Marketing Wine…in 100 Words or Less
Last week three particular writing projects occupied much of my time: A handbook (40,000 words), a press release (500 words) and back labels (100 words each). Any writer will understand when I note that it is the short little wine back labels that are by far the more difficult task.
I’ve probably written upwards of 200 back labels in my career as a public relations and marketing consultant in the wine industry. More than any other writing project they make you appreciate the power of words. The back label exercise is one of making few words say a great deal.
In the particular case of last week’s back label, I was presented with a specific amount of space into which the following ideas had to fit:
1. The winery takes an artisan approach to its winemaking, both in the vineyard and the cellar
2. Its focus is on making wines of a particular region
3. The winery is a small, decidedly family affair
4. A description of the character and attributes of the wine
5. Placing the location of the vineyards and describing what makes them unique.
All these ideas were not merely to be mentioned, but explained…in 100 words.
Unlike a press release which has a generally accepted format to follow, the wine label does not necessarily demand any particular writing style or format. So, there is a more stylistic creativity I can indulge in. Additionally, and again unlike the press release, a back label need not necessarily follow the conventions of proper grammar. The only requirement is that you deliver the message.
My approach to writing a back label is to first ask, "where is it most likely to be read? In a store where it will be purchased for later drinking, or on a table in a restaurant where it will be consumed immediately." In the former case the back label should help make the sale. In the case of the restaurant purchase the back label should reinforce the decision of the diner as well as keep the focus on the purchasing decision that has already been made without the help of a back label.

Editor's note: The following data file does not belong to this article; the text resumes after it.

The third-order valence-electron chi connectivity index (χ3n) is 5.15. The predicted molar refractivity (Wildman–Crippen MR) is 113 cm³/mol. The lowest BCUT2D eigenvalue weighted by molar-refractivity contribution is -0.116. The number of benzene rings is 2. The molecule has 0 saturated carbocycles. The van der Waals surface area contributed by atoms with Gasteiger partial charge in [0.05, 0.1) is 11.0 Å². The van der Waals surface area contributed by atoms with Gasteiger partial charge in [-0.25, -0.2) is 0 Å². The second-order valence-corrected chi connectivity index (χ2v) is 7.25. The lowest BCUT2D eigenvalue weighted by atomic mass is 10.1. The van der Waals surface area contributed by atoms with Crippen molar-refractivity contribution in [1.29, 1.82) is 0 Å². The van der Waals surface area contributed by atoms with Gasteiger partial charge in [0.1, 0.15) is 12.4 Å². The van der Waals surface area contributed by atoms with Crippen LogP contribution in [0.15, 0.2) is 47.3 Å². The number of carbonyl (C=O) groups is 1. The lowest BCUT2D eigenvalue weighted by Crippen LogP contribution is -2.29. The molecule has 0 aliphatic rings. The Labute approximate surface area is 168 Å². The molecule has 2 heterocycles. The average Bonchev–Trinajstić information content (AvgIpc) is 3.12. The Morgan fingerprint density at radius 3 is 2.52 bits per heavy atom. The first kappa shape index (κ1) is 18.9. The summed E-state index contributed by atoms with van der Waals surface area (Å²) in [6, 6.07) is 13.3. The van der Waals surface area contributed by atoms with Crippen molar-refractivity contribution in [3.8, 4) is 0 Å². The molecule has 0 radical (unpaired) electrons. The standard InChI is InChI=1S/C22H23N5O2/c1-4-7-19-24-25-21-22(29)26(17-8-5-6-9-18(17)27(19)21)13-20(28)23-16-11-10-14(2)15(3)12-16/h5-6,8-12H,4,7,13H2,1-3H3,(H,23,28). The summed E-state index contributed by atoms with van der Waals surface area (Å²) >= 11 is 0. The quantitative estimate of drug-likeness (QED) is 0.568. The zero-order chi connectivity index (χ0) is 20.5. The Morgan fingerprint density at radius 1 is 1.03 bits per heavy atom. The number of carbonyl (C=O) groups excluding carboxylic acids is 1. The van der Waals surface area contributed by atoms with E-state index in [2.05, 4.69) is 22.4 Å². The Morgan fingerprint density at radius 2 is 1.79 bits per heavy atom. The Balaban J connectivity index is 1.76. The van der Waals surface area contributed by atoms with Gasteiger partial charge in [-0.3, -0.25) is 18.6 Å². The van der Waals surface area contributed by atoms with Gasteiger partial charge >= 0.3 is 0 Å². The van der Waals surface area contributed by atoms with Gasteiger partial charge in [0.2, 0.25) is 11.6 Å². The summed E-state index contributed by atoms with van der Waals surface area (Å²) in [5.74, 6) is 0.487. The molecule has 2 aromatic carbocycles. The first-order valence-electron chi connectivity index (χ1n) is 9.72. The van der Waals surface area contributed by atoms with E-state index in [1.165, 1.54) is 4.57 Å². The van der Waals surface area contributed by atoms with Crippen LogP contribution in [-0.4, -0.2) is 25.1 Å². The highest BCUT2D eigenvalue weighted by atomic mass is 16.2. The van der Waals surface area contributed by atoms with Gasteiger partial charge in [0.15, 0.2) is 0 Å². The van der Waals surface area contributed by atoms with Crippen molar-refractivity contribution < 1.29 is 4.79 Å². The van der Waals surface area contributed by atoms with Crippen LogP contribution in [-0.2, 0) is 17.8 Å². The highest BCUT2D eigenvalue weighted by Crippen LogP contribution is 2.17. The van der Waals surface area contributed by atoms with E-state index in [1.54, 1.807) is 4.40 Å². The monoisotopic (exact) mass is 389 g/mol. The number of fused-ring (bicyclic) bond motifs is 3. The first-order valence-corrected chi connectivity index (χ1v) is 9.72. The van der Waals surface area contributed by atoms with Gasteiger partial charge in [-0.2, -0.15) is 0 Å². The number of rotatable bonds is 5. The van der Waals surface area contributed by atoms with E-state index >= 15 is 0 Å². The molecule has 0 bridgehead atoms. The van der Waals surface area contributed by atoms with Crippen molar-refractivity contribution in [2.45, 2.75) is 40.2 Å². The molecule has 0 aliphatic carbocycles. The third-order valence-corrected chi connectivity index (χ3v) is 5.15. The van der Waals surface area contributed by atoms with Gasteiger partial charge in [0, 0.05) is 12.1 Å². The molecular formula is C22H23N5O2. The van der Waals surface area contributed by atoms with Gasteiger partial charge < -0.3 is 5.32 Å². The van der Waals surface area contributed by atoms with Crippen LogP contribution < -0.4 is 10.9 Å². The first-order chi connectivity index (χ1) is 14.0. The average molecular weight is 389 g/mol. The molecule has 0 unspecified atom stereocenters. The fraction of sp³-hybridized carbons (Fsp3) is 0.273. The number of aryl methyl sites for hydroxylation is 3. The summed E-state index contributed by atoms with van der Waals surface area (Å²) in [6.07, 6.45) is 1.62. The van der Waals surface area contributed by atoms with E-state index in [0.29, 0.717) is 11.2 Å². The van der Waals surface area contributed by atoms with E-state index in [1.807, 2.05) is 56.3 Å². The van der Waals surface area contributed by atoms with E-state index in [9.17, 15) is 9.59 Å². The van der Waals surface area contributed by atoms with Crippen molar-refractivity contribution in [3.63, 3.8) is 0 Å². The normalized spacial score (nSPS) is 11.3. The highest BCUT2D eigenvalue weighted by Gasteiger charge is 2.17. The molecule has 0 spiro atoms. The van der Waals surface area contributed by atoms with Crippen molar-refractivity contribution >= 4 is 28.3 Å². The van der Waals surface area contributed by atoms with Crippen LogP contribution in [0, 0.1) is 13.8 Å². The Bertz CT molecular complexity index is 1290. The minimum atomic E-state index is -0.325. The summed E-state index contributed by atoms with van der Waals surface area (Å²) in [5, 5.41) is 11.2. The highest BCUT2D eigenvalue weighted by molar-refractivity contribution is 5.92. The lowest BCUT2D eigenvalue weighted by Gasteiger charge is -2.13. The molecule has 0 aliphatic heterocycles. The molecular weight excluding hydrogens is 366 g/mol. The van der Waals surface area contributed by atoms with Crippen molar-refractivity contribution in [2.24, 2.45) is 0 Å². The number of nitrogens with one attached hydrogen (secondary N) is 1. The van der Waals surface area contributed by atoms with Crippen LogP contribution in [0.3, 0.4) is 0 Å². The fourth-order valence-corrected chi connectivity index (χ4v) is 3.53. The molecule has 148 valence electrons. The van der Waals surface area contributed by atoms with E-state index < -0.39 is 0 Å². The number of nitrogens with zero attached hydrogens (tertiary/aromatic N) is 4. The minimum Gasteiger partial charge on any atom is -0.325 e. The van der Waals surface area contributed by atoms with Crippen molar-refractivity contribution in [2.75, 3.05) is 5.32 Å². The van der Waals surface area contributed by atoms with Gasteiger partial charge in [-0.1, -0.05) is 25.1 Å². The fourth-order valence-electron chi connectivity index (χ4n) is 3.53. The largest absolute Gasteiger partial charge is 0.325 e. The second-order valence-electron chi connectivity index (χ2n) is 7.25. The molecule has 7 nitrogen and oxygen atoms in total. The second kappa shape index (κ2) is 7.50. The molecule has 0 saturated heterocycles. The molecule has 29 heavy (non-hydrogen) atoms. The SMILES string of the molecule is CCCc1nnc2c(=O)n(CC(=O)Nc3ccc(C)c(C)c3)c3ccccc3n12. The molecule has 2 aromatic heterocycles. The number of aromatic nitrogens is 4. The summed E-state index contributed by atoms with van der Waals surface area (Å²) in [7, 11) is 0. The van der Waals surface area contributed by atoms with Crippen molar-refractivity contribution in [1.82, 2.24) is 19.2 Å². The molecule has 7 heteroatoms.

It is not as uncommon as you may think for a wine to be produced with the intention that it will be consumed primarily after having been purchased in one of these different types of environments. A number of wines, for example, are made with the intention that 80% to 90% will be purchased from a wine list. I prefer writing these kinds of back labels. They tend to be less oriented to "close the sale" than to educate, explain and entertain. As your conceive and write these labels you imagine dinner companions passing the bottle around the table, sipping the wine, and talking about what they are tasting, smelling and reading. I almost always tend to focus on the actually wine in the bottle and what makes it unique (a vineyard, a cellar technique, a person, a history).
Writing a label for the store shelf is different. In this case I ask myself, what can I say about this wine or producer that will help them choose this wine over the other they have in their hand as they stand, wondering and pondering in the wine section of the grocery store. I’m selling. One way to do this is to create back copy that helps the buyer WANT to BE where the wine was made or WANT to BE the people who made the wine: "Adoption by Desire."
The labels I was working on last week were likely to be sold equally on the shelf and in a restaurant (SIGH…).
When this is the case I tend to default to a in-store purchase mindset with a little more emphasis on making the copy more personal. One way to do this is by writing in the first person, rather than 2nd or third, which is often done with back labels for wines meant to be sold primarily in a retail setting.
First person writing on a back label is a powerful style illustrated by the following two sentences:
1. "Domain Wark’s 2004 Cabernet is crafted with artisan techniques in the winery’s small Sonoma Valley cellar."
2.. "Our 2004 Cabernet is a wine I made using the simple artisan techniques I lend to all the wines I produce in our family’s small Sonoma Valley cellar."
The problem with the second sentence however is that it uses far too many words. Twenty-eight to be exact. But as the writing process begins that doesn’t matter. As I start the process of writing the back label, knowing the points I need to make, I simply want to get the ideas on paper in a relatively attractive and complete way. Then, when finished, I’ll count up the words. No doubt there will be somewhere in the neighborhood of 140 or so. Of course I always to go the label designer before I start to re-write and ask, "Can’t we fit in an extra 40 words?" They always say, "Sure, if we redesign the label."
So, now the process becomes one of tightening. Saying the the same thing but taking out a third of the words.
In the end, it took a good 2 hours of writing and editing to complete this back label of 100 words (it actually turned out to be 97 words). In that same time, I completed and edited 1000 words of the handbook I was also working on.
Words remain the most powerful tools of a literate, civilized society. Crafted and combined well, they have the power to move a nation to action, induce tears among an audience of 100s, slow down a road filled with drivers, or sell an unknown bottle of wine.